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I Received A Low PSP Score, What Next?

By Ryan LaQuay, Laboratory & Testing Manager

Posted: October 2014

You just received an e-mail notifying you of low PSP ratings. This means that at least one of your scores was more than two standard deviations from the grand average, or that your laboratory did not submit data. (If you want more information on what ratings mean and how we calculate them, please review Proficiency Sample Ratings: Being Average Has Never Been So Good).

So what do you need to do now? If your laboratory is not AASHTO accredited, and is not seeking accreditation, you are not required by AASHTO re:source to take any action. However, you may want to follow the steps outlined here to better understand why your ratings were low. If you are an accredited laboratory and this is your first time receiving a low rating, then a root cause analysis is required. If it is a repeat low rating on the same test or test property then, in addition to the root cause analysis, a second proficiency sample will have to be tested, and satisfactory ratings recorded, in order to maintain your AASHTO accreditation for that test procedure.

Root Cause Analysis
Every accredited laboratory that receives low ratings must perform a root cause analysis and keep the documentation in their records. Essentially, you need to look back and see what caused the problem that led to the low rating and address it.

When performing your root cause analysis, there are many different factors to consider. You will want to look at every aspect of the proficiency sample testing, from the moment that the sample box was opened until the data was submitted.

  • Watch the technician perform the test. Did they prepare the sample and test it in accordance with the test method and the instructions provided?
  • How about the equipment? Did something come loose or break during testing?  Is all of the equipment in conformance with the test method requirements?
  • Take a look at the recorded data. Was a weight or a reading written down incorrectly? Do the units match what is expressed on the data sheet? Does all of the data recorded match the numbers that were submitted?

As you go through this process, document whatever findings you might come across. You can use your own form or the Proficiency Sample Corrective Action Report we have put together. You must document and retain what corrective actions were taken to resolve the issue. These actions must include finding the actual problem, if possible, addressing it, and then implementing changes so that the issue doesn't reoccur. During your next on-site assessment, your assessor will want to see this documentation.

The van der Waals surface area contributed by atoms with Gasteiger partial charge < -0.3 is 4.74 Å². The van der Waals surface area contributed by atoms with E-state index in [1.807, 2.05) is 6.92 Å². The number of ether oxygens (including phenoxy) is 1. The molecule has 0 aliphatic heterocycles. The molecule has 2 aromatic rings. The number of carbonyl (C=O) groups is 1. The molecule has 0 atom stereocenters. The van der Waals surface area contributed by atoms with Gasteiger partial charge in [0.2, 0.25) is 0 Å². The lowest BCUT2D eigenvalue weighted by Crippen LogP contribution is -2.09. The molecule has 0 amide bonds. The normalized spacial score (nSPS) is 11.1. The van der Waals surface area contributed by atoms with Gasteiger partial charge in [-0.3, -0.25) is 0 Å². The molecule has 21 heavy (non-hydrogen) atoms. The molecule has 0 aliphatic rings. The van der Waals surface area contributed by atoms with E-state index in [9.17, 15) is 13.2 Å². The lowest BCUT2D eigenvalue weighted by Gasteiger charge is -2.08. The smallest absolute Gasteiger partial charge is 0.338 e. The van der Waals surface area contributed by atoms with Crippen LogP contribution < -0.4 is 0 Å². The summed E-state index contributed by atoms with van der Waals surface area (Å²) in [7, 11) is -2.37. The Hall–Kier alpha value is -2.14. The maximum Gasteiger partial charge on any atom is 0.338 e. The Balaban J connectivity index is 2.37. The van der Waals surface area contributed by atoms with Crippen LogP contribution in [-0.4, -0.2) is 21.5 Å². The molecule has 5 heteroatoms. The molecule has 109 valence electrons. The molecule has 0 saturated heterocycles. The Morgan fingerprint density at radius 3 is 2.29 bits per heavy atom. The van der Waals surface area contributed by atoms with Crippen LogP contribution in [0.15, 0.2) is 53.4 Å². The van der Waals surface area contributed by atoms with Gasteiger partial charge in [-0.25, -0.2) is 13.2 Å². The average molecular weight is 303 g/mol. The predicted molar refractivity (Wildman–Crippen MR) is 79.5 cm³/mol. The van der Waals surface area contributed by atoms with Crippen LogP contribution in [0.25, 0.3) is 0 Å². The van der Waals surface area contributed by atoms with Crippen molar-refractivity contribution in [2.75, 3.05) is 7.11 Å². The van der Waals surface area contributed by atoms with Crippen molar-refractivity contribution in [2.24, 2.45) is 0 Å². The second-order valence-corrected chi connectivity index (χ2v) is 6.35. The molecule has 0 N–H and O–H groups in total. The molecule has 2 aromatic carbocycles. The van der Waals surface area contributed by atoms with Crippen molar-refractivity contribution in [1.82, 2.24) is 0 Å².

Extra Proficiency Samples (XPS)
If this is the second time in a row you received low ratings (±1 and 0) on the same test property, then there will be a bit more work involved than just a root cause analysis. For starters, your accreditation related to that specific test method will be suspended. To have your accreditation reinstated, you will have to perform the tests again. You can either wait for the next regularly scheduled round of proficiency samples or order a “blind” extra proficiency sample to test sooner. Your score for the sample must be within two (2) standard deviations of the mean of the blind sample in order to be reinstated for the suspended test method. To order a blind sample, contact your Quality Analyst directly. Once you receive the blind sample, you can email your new results, root cause analysis, and corrective action report to your Quality Analyst.

It is important to remember that an occasional low rating is not the end of the world. However, frequent low ratings should be looked at more closely. Ratings for every test has a corresponding performance chart so you can track any trends that may be occurring.  More information on ratings and performance charts can be found in Proficiency Sample Ratings: Being Average Has Never Been So Good


To recap, if it is your first time receiving a low score on a sample, investigate as to what may have gone wrong, document it, and file it away for your next assessment. If this is the second test in a row with a low score, your accreditation for that test method will be suspended. You can have it reinstated by testing another sample, receiving satisfactory ratings, performing a root cause analysis, and rectifying the problem.

Editor’s Note: This article was updated in June 2016.

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